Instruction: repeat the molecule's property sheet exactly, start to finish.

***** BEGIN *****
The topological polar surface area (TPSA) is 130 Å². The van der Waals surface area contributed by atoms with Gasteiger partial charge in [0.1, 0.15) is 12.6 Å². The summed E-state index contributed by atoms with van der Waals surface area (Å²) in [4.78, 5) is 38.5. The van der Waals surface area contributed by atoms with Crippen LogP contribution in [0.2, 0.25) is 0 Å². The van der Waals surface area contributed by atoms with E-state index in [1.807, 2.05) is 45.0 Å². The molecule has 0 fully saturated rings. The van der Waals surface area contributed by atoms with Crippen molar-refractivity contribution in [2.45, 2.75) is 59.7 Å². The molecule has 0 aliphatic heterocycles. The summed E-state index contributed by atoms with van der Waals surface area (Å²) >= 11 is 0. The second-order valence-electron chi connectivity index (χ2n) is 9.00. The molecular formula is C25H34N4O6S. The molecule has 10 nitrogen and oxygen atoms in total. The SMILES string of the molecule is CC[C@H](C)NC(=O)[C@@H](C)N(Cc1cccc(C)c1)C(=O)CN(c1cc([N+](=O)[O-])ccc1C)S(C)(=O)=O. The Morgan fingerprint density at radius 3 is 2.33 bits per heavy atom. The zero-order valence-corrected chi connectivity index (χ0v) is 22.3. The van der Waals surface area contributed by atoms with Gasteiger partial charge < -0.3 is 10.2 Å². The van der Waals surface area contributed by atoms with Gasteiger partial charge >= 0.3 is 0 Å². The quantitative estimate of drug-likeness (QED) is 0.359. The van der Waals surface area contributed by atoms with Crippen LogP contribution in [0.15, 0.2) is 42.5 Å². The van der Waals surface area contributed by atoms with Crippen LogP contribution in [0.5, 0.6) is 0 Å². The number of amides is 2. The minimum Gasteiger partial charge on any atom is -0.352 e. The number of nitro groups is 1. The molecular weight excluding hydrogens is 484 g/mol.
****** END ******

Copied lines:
The topological polar surface area (TPSA) is 130 Å². The van der Waals surface area contributed by atoms with Gasteiger partial charge in [0.1, 0.15) is 12.6 Å². The summed E-state index contributed by atoms with van der Waals surface area (Å²) in [4.78, 5) is 38.5. The van der Waals surface area contributed by atoms with Crippen LogP contribution in [0.2, 0.25) is 0 Å². The van der Waals surface area contributed by atoms with E-state index in [1.807, 2.05) is 45.0 Å². The molecule has 0 fully saturated rings. The van der Waals surface area contributed by atoms with Crippen molar-refractivity contribution in [2.45, 2.75) is 59.7 Å². The molecule has 0 aliphatic heterocycles. The summed E-state index contributed by atoms with van der Waals surface area (Å²) >= 11 is 0. The second-order valence-electron chi connectivity index (χ2n) is 9.00. The molecular formula is C25H34N4O6S. The molecule has 10 nitrogen and oxygen atoms in total. The SMILES string of the molecule is CC[C@H](C)NC(=O)[C@@H](C)N(Cc1cccc(C)c1)C(=O)CN(c1cc([N+](=O)[O-])ccc1C)S(C)(=O)=O. The Morgan fingerprint density at radius 3 is 2.33 bits per heavy atom. The zero-order valence-corrected chi connectivity index (χ0v) is 22.3. The van der Waals surface area contributed by atoms with Gasteiger partial charge < -0.3 is 10.2 Å². The van der Waals surface area contributed by atoms with Gasteiger partial charge >= 0.3 is 0 Å². The quantitative estimate of drug-likeness (QED) is 0.359. The van der Waals surface area contributed by atoms with Crippen LogP contribution in [0.15, 0.2) is 42.5 Å². The van der Waals surface area contributed by atoms with Crippen LogP contribution in [0.5, 0.6) is 0 Å². The number of amides is 2. The minimum Gasteiger partial charge on any atom is -0.352 e. The number of nitro groups is 1. The molecular weight excluding hydrogens is 484 g/mol.